Greg Dulli: Well, asshole, I'm the guy with the microphone.
There you go.† That
might be slightly brasher than my usual tone.†
But this is my column and the direction and subjects I cover are at my
discretion and rpg.net.† Binary is not
about designing a CRPG.† That is already
covered here (and quite well I might add).††
Why would you want two columns that discuss the same things in
I honestly appreciate constructive, thoughtful commentary,
criticism and ideas.† I encourage that.
It is critical to the writing process, a concept many semi-professional writers
or pundits do not understand.† Doing any
sort of creative endeavor requires thick skin, but that is not an invitation
for critics to be ill mannered either.
I was warned that people at rpg.net might not think computer
role playing games are "real" role playing games.† It is a compelling debate, on the
surface.† When you examine it deeply
enough it reeks or elitism and short sightedness.
Argument 1: You are
playing by yourself!† You need a group
I think the greatest thing about RPGs is the interaction
between players and a GM in a group.† I
have been fortunate enough to play in several five plus year campaigns and the
depth of plot and character development were satisfying and enjoyable beyond
and CRPG I have ever played.
That is compelling reason to move from behind the keyboard
and go roll dice.
On the other hand I have played in numerous gaming groups
where: I just didnít like my fellow players, hated the system or did not like
the GM.† I am not a big fan of people
wasting my time, thus I tend to part ways quickly.† I would rather spend a few hours playing a CRPG than spending
time trying to role-play with people I can not stand. I have never ditched an
RPG campaign to play a CRPG (thatís what a save game function is for!).
As a married, professional in the IT field I can be really
busy or away from home.† Thus my chances
for gaming are reduced to a discouraging levels sometimes.† CRPGs extend role playing to people who
might not have the time, opportunity or inclination to play RPGs.† Also CRPGs can be played anytime, be it for
an hour or two after work or a lazy Sunday afternoon when the wife is out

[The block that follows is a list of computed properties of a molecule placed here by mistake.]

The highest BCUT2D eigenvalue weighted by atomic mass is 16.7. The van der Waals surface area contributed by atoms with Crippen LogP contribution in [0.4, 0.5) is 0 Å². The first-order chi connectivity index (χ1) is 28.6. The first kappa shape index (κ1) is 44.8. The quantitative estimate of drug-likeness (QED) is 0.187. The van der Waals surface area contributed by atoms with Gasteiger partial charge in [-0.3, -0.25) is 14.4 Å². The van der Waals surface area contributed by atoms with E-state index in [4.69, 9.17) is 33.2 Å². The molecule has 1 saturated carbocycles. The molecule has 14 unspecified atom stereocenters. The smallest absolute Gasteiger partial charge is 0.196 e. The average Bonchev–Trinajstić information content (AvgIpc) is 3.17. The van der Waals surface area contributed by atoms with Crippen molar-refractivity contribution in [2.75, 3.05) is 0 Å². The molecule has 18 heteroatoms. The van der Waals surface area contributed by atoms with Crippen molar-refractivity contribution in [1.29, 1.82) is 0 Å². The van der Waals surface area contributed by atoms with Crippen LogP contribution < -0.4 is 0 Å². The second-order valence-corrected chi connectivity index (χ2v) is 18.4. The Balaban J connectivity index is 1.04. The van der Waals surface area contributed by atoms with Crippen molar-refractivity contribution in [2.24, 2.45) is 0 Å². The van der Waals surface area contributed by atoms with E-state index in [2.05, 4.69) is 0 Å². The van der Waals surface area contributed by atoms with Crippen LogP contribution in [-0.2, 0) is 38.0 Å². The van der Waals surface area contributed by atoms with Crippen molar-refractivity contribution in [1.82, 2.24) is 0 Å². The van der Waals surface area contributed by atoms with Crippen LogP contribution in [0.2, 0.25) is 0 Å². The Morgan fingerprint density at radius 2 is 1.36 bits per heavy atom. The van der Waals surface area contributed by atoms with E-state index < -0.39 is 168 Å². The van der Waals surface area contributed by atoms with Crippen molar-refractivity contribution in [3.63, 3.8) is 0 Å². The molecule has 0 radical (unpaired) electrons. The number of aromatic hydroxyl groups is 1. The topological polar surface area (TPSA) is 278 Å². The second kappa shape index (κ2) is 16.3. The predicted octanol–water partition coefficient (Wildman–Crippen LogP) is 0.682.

eating dim-sum with her friends.† RPGs
do not usually offer that sort of opportunity.
Argument 2: RPGs are
I would have to ask a person to qualify that.† What about the thousands of man hours put
into a CRPG, surely even the harshest critics could see the value of that.† For licensed CRPGs, such as the multitude
of D&D games, you then add all the work that was put into their base RPG
design and settings and suddenly people have put a great deal more work into
it.† RPGs are not superior.† Neither are CRPGs.† They are still different, but ultimately
complement each other.
Pen and paper games allow a GM to convey their world or
campaign to (usually) a small audience.†
It is an intimate setting, giving you a peek into a world few go.† It can be a unique world or a canned setting,
but ultimately the game is successful due to the people involved with it.† RPGs also allow for a great variety of
engines and settings that might be difficult to translate to a computer.† That does not even count on there being
resources and a broad interest to do such a thing (as much as I would like to
see a Rolemaster CRPG, that is just not going to happen...).
CRPGs allow a publisher to convey a game and setting to a
large group of people.† It is not often
an intimate setting like some RPGs, but can be.† For example in Baldur's Gate II, I was playing through it
at the same time two of my buddies were.†
We all played different characters. Everyone used a different party
mix.† All three of us had satisfying
results at the end based on what our individual goals were.† This sort of flexibility is tells us where
CRPGs are going in the coming years.†
They are not there yet, but it will happen sooner than later.
When technology and a supporting market enable CRPGs to be
as flexible and individually creative as traditional RPGs, what will the
difference be?† Maybe playing with you
friends, but who says that they will not play CRPGs.† This might imply that gaming groups, virtual or otherwise, might
become more diversified as social and physical borders become less influential.† Many people I know play Everquest, which is
little more than a hack and slash RPG with thousands of you closest
friends.† A few had never even had an
interest in role-playing games, computer or otherwise, but enjoy the simple
roleplaying and combat of that game.† A
couple decided to try RPGs since they got tired of the shallowness of massive
CRPGs are an evolving style of gaming.† It would be simple and elitist to dismiss
them as inferior.† CRPGs are going down
a road that RPGs have already traveled down.†
It would be foolish to think that all the innovative RPGs now
"just happened." RPGs have been evolving since the mid-1970's, where
as CRPGs started in the mid-1980's.† Of
course the perception is going to be the RPGs are superior.† RPGs had a head start, they are also less
reliant on things like processors, bandwidth, graphics, etc.† CRPGs require technology that really has
advanced and only become widely accessible to people in the last decade.† People have had access to books for a very
Ultimately there will be a thinning line between RPGs and
CRPGs.† Some of that does depend on
advanced CRPGs being a marketable idea.†
The technology is getting tantalizingly close to reality.† Even when CRPGs become truly robust and
flexible they will not likely supplant RPGs.†
CRPGs cater to a broader audience, but they could lead people into
RPGs where that might not have happened a few years ago.† All the bells and whistles aside I think it
will be safe to assume that CRPGs might not have the intimacy of an RPG.† The anonymity of the Internet has oft proven
to be a trump card for good manners and thoughtfulness.